Es­sen­tials of style

Jeremy Hack­ett

Esquire (Singapore) - - Contents -

When Jeremy Hack­ett opened his first shop at the ‘wrong end’ of Lon­don’s King’s Road in 1979, no one ex­pected much. Rent was GBP60 per week and the pre­vi­ous ten­ant had been the in­te­rior de­signer Nicky Haslam. “My bank man­ager told me it was a re­tail grave­yard,” he says. “I thought, ‘Thanks: that’s op­ti­mistic’.” Even the new shop­keeper set his sights low. “It was re­ally for fun. And it was good fun. The first week we took about GBP1,000 and thought, ‘This is bril­liant!’ And then it ab­so­lutely took off.”

In three years, Hack­ett had five shops within 50m of each other and cab driv­ers started to re­fer to the area as Hack­ett Cross. Ralph Lau­ren was an early cus­tomer. “That was a good day,” Hack­ett says, “He spent big.” To­day, there are 131 Hack­ett stores across 16 coun­tries and the firm made GBP50 mil­lion in the last fi­nan­cial quar­ter. That’s good go­ing in a re­tail cli­mate cloth­ing brands eu­phemisti­cally re­fer to as ‘chal­leng­ing’.

It’s tempt­ing to see Hack­ett as a ‘rags to riches’ story ex­cept that Jeremy Hack­ett never sold rags. Hav­ing been in cloth­ing “all my life”—his first job was in Ho­race Davis, a menswear out­fit­ters in Bris­tol, where he’s from, “very Are You Be­ing Served?”— Hack­ett orig­i­nally stocked sec­ond­hand British tai­lor­ing, good-as-new Sav­ile Row suits he’d dis­cov­ered sift­ing through un­wanted stock. Sit­ting in his of­fice at the com­pany HQ near Tower Bridge to­day, typ­i­cally re­splen­dent in cheese­cloth suit and two-tone shoes, hair greased and parted, he pro­duces a black and white photo from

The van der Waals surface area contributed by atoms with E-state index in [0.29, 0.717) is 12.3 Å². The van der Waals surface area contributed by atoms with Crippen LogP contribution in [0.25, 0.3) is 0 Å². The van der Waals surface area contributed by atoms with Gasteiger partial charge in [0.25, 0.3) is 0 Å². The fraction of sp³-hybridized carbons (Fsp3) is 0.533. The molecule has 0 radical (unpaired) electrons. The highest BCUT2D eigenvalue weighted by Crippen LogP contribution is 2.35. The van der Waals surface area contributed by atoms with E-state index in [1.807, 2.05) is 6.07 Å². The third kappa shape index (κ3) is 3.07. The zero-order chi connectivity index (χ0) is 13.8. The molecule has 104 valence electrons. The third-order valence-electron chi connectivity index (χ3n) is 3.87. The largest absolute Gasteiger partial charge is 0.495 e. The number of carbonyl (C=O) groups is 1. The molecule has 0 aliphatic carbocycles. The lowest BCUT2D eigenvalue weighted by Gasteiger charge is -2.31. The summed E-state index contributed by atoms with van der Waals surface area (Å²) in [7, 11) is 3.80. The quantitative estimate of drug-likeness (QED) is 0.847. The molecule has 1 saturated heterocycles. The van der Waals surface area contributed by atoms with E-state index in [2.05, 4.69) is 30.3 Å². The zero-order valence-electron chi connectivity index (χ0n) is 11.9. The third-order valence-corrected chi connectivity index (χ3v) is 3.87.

back in the day, in which a younger—though, im­pres­sively, barely so—Hack­ett beams out from be­hind his counter. He is sur­rounded by racks of ties and ac­ces­sories and the kind of knick-knacks that used to char­ac­terise in­de­pen­dent men’s re­tail out­lets: the sort of place you’d pop into for some trousers and come out with three pairs of socks and a Zippo lighter, too.